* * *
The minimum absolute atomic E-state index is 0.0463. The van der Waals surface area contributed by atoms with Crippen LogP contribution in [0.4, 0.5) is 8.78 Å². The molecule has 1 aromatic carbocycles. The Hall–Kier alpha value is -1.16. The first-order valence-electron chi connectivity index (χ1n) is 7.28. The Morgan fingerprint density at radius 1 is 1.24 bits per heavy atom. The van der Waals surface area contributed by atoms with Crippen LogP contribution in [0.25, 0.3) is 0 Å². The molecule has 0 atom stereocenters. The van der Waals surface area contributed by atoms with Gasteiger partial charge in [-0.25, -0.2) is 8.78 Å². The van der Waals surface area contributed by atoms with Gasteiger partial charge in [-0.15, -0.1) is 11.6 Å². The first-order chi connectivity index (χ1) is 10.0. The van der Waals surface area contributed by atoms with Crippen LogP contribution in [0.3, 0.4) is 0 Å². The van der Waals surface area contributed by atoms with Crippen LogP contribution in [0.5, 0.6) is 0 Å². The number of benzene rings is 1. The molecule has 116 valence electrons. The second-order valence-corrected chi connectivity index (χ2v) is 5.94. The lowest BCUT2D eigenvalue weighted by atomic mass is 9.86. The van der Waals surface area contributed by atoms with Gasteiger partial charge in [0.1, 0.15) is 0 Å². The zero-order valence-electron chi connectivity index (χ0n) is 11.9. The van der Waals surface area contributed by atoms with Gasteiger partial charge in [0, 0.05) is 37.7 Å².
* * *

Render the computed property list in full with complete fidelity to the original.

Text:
The minimum absolute atomic E-state index is 0.0463. The van der Waals surface area contributed by atoms with Crippen LogP contribution in [0.4, 0.5) is 8.78 Å². The molecule has 1 aromatic carbocycles. The Hall–Kier alpha value is -1.16. The first-order valence-electron chi connectivity index (χ1n) is 7.28. The Morgan fingerprint density at radius 1 is 1.24 bits per heavy atom. The van der Waals surface area contributed by atoms with Crippen LogP contribution in [0.25, 0.3) is 0 Å². The molecule has 0 atom stereocenters. The van der Waals surface area contributed by atoms with Gasteiger partial charge in [-0.25, -0.2) is 8.78 Å². The van der Waals surface area contributed by atoms with Gasteiger partial charge in [-0.15, -0.1) is 11.6 Å². The first-order chi connectivity index (χ1) is 10.0. The van der Waals surface area contributed by atoms with Crippen LogP contribution in [0.3, 0.4) is 0 Å². The van der Waals surface area contributed by atoms with Crippen LogP contribution in [0.5, 0.6) is 0 Å². The number of benzene rings is 1. The molecule has 116 valence electrons. The second-order valence-corrected chi connectivity index (χ2v) is 5.94. The lowest BCUT2D eigenvalue weighted by atomic mass is 9.86. The van der Waals surface area contributed by atoms with Gasteiger partial charge in [0.1, 0.15) is 0 Å². The zero-order valence-electron chi connectivity index (χ0n) is 11.9. The van der Waals surface area contributed by atoms with Gasteiger partial charge in [0, 0.05) is 37.7 Å².